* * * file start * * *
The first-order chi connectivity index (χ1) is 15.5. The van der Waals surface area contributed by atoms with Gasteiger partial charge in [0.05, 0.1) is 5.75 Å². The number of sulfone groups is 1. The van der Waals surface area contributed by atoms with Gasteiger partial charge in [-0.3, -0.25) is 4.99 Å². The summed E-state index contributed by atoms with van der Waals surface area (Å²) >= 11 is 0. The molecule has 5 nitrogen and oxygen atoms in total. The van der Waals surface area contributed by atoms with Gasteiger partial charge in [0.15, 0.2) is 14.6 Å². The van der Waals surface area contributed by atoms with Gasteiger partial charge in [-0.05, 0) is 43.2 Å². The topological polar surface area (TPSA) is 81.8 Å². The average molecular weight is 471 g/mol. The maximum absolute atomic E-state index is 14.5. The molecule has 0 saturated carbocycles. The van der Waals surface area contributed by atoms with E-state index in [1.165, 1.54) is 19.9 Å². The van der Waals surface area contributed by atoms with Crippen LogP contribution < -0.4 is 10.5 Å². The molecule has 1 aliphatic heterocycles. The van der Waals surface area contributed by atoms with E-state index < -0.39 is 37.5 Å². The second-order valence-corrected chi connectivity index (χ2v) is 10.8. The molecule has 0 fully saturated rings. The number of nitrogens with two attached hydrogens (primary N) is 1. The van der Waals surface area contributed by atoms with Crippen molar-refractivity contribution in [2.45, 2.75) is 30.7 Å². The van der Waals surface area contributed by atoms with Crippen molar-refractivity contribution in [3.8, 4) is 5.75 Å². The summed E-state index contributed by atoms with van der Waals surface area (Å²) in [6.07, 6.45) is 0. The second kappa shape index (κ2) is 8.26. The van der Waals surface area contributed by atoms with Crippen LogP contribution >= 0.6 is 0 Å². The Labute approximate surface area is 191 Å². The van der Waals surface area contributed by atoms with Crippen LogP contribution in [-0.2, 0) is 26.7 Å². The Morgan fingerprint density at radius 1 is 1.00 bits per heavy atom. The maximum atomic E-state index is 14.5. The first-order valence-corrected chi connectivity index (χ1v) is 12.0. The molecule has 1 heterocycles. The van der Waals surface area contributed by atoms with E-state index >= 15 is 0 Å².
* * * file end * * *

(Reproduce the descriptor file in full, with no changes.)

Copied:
The first-order chi connectivity index (χ1) is 15.5. The van der Waals surface area contributed by atoms with Gasteiger partial charge in [0.05, 0.1) is 5.75 Å². The number of sulfone groups is 1. The van der Waals surface area contributed by atoms with Gasteiger partial charge in [-0.3, -0.25) is 4.99 Å². The summed E-state index contributed by atoms with van der Waals surface area (Å²) >= 11 is 0. The molecule has 5 nitrogen and oxygen atoms in total. The van der Waals surface area contributed by atoms with Gasteiger partial charge in [0.15, 0.2) is 14.6 Å². The van der Waals surface area contributed by atoms with Gasteiger partial charge in [-0.05, 0) is 43.2 Å². The topological polar surface area (TPSA) is 81.8 Å². The average molecular weight is 471 g/mol. The maximum absolute atomic E-state index is 14.5. The molecule has 0 saturated carbocycles. The van der Waals surface area contributed by atoms with E-state index in [1.165, 1.54) is 19.9 Å². The van der Waals surface area contributed by atoms with Crippen LogP contribution < -0.4 is 10.5 Å². The molecule has 1 aliphatic heterocycles. The van der Waals surface area contributed by atoms with E-state index < -0.39 is 37.5 Å². The second-order valence-corrected chi connectivity index (χ2v) is 10.8. The molecule has 0 fully saturated rings. The number of nitrogens with two attached hydrogens (primary N) is 1. The van der Waals surface area contributed by atoms with Crippen molar-refractivity contribution in [2.45, 2.75) is 30.7 Å². The van der Waals surface area contributed by atoms with Crippen molar-refractivity contribution in [3.8, 4) is 5.75 Å². The summed E-state index contributed by atoms with van der Waals surface area (Å²) in [6.07, 6.45) is 0. The second kappa shape index (κ2) is 8.26. The van der Waals surface area contributed by atoms with Crippen LogP contribution >= 0.6 is 0 Å². The Labute approximate surface area is 191 Å². The van der Waals surface area contributed by atoms with Crippen LogP contribution in [-0.2, 0) is 26.7 Å². The Morgan fingerprint density at radius 1 is 1.00 bits per heavy atom. The maximum atomic E-state index is 14.5. The first-order valence-corrected chi connectivity index (χ1v) is 12.0. The molecule has 1 heterocycles. The van der Waals surface area contributed by atoms with E-state index >= 15 is 0 Å².